Today I have the privilege of featuring in a Jennifer Loiske interview. Go check it out and find out about my books and about me. Perhaps there are things you didn’t know.
This is something that flares up every so often. I can only assume the people who spy on others are so bored that anything is better than what they have in their lives. However, the notion that someone might be weird enough to watch me sit at my desktop is unnerving. Yes, I do have a webcam stuck to the top of my monitor with bluetac, a semi-sticky putty type adhesive a tad like gum. Over the lens of my webcam is not another lump of bluetac. It will come off easy enough when I want to use the device and in the meantime? Good luck looking through a sea of blue.
What I was supposed to be doing today, aside from marketing my book, was going through my pictures to get good ones of Kid 3 in her very young days. Well that didn’t work out too well as we had a major storm front rolling in and my power got sketchy. This also put paid to another plan, which was to go with Kid 2 after she finished work to her place to help plant some landscaping. Where the heck is that weather fairy, for I really need to snap her wand.
On the flip side, since there always is one, we were in no danger of another flooded basement as we have now purchased a generator. Yeah. Of course, I won’t have a web connection if the power goes down, but I will have power to the sump pump, can finish cooking supper, have the furnace running in winter and have the lights on. Oh, and I can also watch a dvd.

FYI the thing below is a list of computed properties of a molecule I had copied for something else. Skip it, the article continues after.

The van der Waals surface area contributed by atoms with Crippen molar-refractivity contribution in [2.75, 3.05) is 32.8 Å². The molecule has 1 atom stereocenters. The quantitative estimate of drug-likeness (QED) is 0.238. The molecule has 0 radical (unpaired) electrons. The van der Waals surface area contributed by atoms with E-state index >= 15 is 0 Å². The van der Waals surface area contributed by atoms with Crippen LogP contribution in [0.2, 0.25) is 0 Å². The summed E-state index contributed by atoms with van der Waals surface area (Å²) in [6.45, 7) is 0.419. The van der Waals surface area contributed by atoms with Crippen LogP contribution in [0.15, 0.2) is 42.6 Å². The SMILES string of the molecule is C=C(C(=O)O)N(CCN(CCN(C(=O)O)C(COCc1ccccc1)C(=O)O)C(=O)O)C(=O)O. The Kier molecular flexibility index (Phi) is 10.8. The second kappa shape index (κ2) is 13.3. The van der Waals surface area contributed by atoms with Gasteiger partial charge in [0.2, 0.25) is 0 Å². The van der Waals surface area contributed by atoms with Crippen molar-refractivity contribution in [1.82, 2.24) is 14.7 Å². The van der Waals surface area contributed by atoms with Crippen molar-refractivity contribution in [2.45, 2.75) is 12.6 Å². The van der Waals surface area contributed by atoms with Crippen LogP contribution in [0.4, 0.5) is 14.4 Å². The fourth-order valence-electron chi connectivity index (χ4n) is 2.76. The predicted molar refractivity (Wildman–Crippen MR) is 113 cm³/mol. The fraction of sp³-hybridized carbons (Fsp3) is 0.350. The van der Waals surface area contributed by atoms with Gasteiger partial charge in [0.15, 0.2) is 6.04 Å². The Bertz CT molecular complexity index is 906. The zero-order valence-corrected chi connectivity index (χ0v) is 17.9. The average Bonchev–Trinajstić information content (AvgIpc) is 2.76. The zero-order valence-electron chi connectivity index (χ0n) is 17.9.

On another bright note, I also got to talk on Skype with a very dear writing friend, Susan Curnow. She has two very good books out right now. Games of Adversaries and Voice of the Land. Highly recommended. Go check out my reviews on Amazon. We were finalizing arrangements for our visit to the Curnows this weekend. Any author would give their eye teeth to be so near a dear colleague and BFF. Yes, we all natter on the web, but it doesn’t come anywhere close to shooting the breeze in person. I am very privileged to have met three of my dear friends in person. Of course, I see more of Sue as we are in the same Province and I am so grateful for this.
So what happens when two authors get together? LOL. The dh’s go do their thing and the girls get together to talk serious BOOK. Nothing either of us has ever written is unknown and unread by the other, so this is serious, deep and highly pleasurable. We effortlessly skip from book to book in our discussions. Yes, it is one of those special bubbles in time and space where work becomes pleasure. Any outsider would be at a total loss once we get going in our world.
This is going to be my wonderful weekend of absolute joy. Oh and not only work. We have been friends for over ten years, so there is catching up to do and shared outside interests. Hey, I get to go see her wonderful horse again! So looking forward to this.